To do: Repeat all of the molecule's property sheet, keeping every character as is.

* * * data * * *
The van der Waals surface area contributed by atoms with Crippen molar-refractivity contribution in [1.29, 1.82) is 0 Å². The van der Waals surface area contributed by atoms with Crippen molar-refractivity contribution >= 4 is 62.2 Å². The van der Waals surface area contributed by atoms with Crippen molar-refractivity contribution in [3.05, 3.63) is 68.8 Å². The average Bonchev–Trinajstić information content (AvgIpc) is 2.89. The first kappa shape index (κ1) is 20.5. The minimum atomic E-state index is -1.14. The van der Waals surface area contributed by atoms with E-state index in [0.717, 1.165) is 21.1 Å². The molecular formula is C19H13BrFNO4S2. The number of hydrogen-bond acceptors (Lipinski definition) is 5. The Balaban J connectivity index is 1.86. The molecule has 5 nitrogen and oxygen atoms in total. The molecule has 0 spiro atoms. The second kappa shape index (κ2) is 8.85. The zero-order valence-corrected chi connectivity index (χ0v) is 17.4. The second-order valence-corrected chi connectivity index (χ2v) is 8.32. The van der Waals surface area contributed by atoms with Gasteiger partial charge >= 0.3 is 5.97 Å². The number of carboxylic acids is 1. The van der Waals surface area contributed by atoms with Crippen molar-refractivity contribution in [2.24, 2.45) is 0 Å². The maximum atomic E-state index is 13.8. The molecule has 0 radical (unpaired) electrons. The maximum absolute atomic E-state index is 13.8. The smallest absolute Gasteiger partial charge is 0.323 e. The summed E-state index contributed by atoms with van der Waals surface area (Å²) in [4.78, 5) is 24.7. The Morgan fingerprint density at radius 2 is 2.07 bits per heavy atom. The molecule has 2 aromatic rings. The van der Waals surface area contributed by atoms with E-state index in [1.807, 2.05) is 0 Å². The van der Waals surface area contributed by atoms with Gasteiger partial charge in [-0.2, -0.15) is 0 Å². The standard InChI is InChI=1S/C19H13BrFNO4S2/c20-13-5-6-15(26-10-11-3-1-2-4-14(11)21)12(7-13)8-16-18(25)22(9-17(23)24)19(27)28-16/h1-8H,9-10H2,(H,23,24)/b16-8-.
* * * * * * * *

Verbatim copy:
The van der Waals surface area contributed by atoms with Crippen molar-refractivity contribution in [1.29, 1.82) is 0 Å². The van der Waals surface area contributed by atoms with Crippen molar-refractivity contribution >= 4 is 62.2 Å². The van der Waals surface area contributed by atoms with Crippen molar-refractivity contribution in [3.05, 3.63) is 68.8 Å². The average Bonchev–Trinajstić information content (AvgIpc) is 2.89. The first kappa shape index (κ1) is 20.5. The minimum atomic E-state index is -1.14. The van der Waals surface area contributed by atoms with E-state index in [0.717, 1.165) is 21.1 Å². The molecular formula is C19H13BrFNO4S2. The number of hydrogen-bond acceptors (Lipinski definition) is 5. The Balaban J connectivity index is 1.86. The molecule has 5 nitrogen and oxygen atoms in total. The molecule has 0 spiro atoms. The second kappa shape index (κ2) is 8.85. The zero-order valence-corrected chi connectivity index (χ0v) is 17.4. The second-order valence-corrected chi connectivity index (χ2v) is 8.32. The van der Waals surface area contributed by atoms with Gasteiger partial charge >= 0.3 is 5.97 Å². The number of carboxylic acids is 1. The van der Waals surface area contributed by atoms with Crippen molar-refractivity contribution in [2.24, 2.45) is 0 Å². The maximum atomic E-state index is 13.8. The molecule has 0 radical (unpaired) electrons. The maximum absolute atomic E-state index is 13.8. The smallest absolute Gasteiger partial charge is 0.323 e. The summed E-state index contributed by atoms with van der Waals surface area (Å²) in [4.78, 5) is 24.7. The Morgan fingerprint density at radius 2 is 2.07 bits per heavy atom. The molecule has 2 aromatic rings. The van der Waals surface area contributed by atoms with E-state index in [1.807, 2.05) is 0 Å². The van der Waals surface area contributed by atoms with Gasteiger partial charge in [-0.2, -0.15) is 0 Å². The standard InChI is InChI=1S/C19H13BrFNO4S2/c20-13-5-6-15(26-10-11-3-1-2-4-14(11)21)12(7-13)8-16-18(25)22(9-17(23)24)19(27)28-16/h1-8H,9-10H2,(H,23,24)/b16-8-.